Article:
Earlier this year Harvard Lecturer Yascha Mounk produced a sweeping take on the crisis we face. The People Vs. Democracy [iii] identifies that the two core components of liberal democracy – individual rights and the popular will – are increasingly at war with one another. Stagnating living standards, voters’ discontent, fears of multi-ethnic democracy and the rise of social media are creating an unprecedented crisis for the West. Economic downturns in the past have led to cataclysmic changes in society, from the French Revolution to the rise of the Nazi party. There is no room for complacency in the knowledge of such historical events. Liberal democracy only tends to flourish when the economy is growing for the electorate. Take away that confidence in the belief that things will get better and even the most established democracies are vulnerable.

The dangers to cohesive society in an age of populism are clear: verifiable facts are contested, truth is dismissed and community is pitted against community, to put it bluntly: extremism follows, and after that tyranny.

This is the world in which the Church is called to convey the Good News. So what hope is there? Are we fit for purpose? How can we avoid the mistakes of the past?

The Church of Christ, in every age

Beset by change but spirit led,

Must claim and test its heritage

And keep on rising from the dead. [iv]

To listen to many one would think the Church in the West, especially the Church in Britain, was already dead and buried. Even some within the Church seem to have left the graveside and are now getting on with the wake. What we may be overlooking is the fact that the Christ in the tomb is potentially the Risen Christ.

The second half of this article will consider how the Church can be a more effective moral compass in a world that appears to have lost its way. To do so we will consider the relatively recent past and claim that only authenticity can transform a spurious world: in a world of fake news, the Good News has to stand up to scrutiny. If populism arises out of fear then those of us who believe that perfect love drives out all fear have much to offer.

We may be invited to serve the present age, we can serve no other, but ‘moving with the times’ isn’t the solution to all our problems; the past has much to teach us. In my research for a book that is to be published later in the year [v] I had sought to understand more fully the failure of the German Churches to respond positively to their closest faith neighbours during the Nazi years. What I ended up realising was that there was a fundamental flaw in how the Church viewed and responded to the world. In the face of appalling persecution the Church in Germany was therefore more than an impotent observer, it was in fact a willing accomplice. The conditions imposed upon the German state by Versailles may have been a significant factor in the rise of Hitler but what took place after could only have done so with the complicity of many in the Church, including, especially perhaps, its leaders.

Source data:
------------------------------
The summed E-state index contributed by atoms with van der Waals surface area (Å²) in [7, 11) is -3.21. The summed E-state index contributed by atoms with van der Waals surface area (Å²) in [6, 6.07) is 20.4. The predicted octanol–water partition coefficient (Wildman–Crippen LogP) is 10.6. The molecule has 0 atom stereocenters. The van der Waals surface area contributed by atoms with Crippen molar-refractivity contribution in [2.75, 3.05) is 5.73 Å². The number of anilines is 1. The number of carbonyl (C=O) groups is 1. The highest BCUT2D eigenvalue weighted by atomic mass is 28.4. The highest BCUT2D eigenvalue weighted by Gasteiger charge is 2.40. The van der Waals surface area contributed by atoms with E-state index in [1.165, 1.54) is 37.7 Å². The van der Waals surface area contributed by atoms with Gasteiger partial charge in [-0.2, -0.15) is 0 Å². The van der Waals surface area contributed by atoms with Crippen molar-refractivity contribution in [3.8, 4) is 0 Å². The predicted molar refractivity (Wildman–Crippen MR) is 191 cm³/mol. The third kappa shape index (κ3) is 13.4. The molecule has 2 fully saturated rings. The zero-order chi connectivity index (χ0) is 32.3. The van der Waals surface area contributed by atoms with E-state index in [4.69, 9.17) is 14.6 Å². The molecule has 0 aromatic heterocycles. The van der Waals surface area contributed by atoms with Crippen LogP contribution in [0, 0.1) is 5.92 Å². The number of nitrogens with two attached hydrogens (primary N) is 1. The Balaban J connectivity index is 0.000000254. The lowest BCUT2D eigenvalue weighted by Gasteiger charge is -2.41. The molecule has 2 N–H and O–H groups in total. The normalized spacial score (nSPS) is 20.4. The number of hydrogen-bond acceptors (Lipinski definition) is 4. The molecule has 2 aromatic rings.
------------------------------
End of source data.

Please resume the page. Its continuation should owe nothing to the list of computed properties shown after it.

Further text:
Democracy was something new to the German nation post First World War. When it failed to protect the people from economic disaster any hope there might have been in it being the best way forward evaporated. The shame of defeat, the loss of confidence and a rising generation that had not experienced war led to increasing political extremism. Observing that Bolshevism had caused much strife in Russia many Germans began to put their trust in far right parties as a bulwark. Their trust was misplaced, especially when a charismatic leader swept to power by populism promised them a Thousand Year Reich.

Today the Church in Britain faces new challenges, though the circumstances elsewhere in Europe almost a century ago have much to teach us. Again austerity has taken hold. Again millions have lost confidence in the electoral system. Again populist voices make empty promises. Again those with different views are spoken of as traitors. Again fantasies of a glorious past are better than the reality of the present. Again trust is misplaced. Again there is a crisis of confidence.

Meanwhile in the Methodist Church we are fed statistics that distress us. For some they even indicate the end of the Church as we know it, and who can blame them. This leads us to believe that we are impotent in the face of the greatest socio-political challenges we have faced in more than a lifetime. We are not confident that we have the capacity to be active resistors to populism and extremism. Too focussed are we on our own survival that we overlook our potential to change the world.

It is easy to be pessimistic when so much attention is given to the figures as they are presented. They don’t make pleasant reading. However I do not for a minute believe that all should be doom and gloom in the face of declining numbers. And before anyone accuses me of being naïve or in denial, let me say that I am not only aware of the seriousness with which such numerical decline and the reduction of income should be taken, but I am also a front-line minister. I therefore see the reality on the ground, I know the stories behind the graphs and I feel the anxiety of the members who give their all. The situation is challenging to say the least.

What I have come to believe these past few months as I have reflected on the rise of populism in our land, the deepening of division in our communities and the inability of so many to respect the views of others is that the Church has never been more needed than it is today. But what kind of Church is it to be? Is it one that falls for the populism? Is it one that barricades itself against the incomer? Is it so certain of its dogma that there is no room for fresh insight? Yes I have never been more disturbed by what is happening in our world today; but nor have I been as convinced of our calling as I do now. We have a job to do, we have to do it with every fibre of our being and we must never let anyone say that we can’t fulfil our calling.

Authenticity is, I believe, the key. People need reality. For a while people may fall for a false promise, but when it proves to be just that, a fantasy, those that offer authenticity will prevail. The Gospel we tell can change people’s lives. Those about us need to know that what we are presenting is reliable, trustworthy and above all else that we believe it! If it is no longer changing our lives and doesn’t speak to them in their need why should they listen?